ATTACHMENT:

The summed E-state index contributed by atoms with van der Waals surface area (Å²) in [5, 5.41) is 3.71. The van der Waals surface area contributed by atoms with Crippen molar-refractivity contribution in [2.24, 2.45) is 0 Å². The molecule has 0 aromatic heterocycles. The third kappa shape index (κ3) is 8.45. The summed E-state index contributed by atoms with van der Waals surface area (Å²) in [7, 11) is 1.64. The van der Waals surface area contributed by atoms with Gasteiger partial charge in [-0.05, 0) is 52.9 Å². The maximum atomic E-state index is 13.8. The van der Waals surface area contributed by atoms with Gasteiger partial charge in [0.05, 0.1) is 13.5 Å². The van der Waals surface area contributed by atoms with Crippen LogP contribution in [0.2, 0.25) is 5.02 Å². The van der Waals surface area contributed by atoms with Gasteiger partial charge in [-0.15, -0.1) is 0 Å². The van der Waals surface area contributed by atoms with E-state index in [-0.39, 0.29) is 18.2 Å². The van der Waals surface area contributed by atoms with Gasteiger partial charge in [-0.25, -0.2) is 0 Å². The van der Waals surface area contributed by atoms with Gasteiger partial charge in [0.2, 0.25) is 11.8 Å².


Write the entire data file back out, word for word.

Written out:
The summed E-state index contributed by atoms with van der Waals surface area (Å²) in [5, 5.41) is 3.71. The van der Waals surface area contributed by atoms with Crippen molar-refractivity contribution in [2.24, 2.45) is 0 Å². The molecule has 0 aromatic heterocycles. The third kappa shape index (κ3) is 8.45. The summed E-state index contributed by atoms with van der Waals surface area (Å²) in [7, 11) is 1.64. The van der Waals surface area contributed by atoms with Gasteiger partial charge in [-0.05, 0) is 52.9 Å². The maximum atomic E-state index is 13.8. The van der Waals surface area contributed by atoms with Gasteiger partial charge in [0.05, 0.1) is 13.5 Å². The van der Waals surface area contributed by atoms with Crippen LogP contribution in [0.2, 0.25) is 5.02 Å². The van der Waals surface area contributed by atoms with Gasteiger partial charge in [-0.15, -0.1) is 0 Å². The van der Waals surface area contributed by atoms with E-state index in [-0.39, 0.29) is 18.2 Å². The van der Waals surface area contributed by atoms with Gasteiger partial charge in [-0.25, -0.2) is 0 Å². The van der Waals surface area contributed by atoms with Gasteiger partial charge in [0.2, 0.25) is 11.8 Å².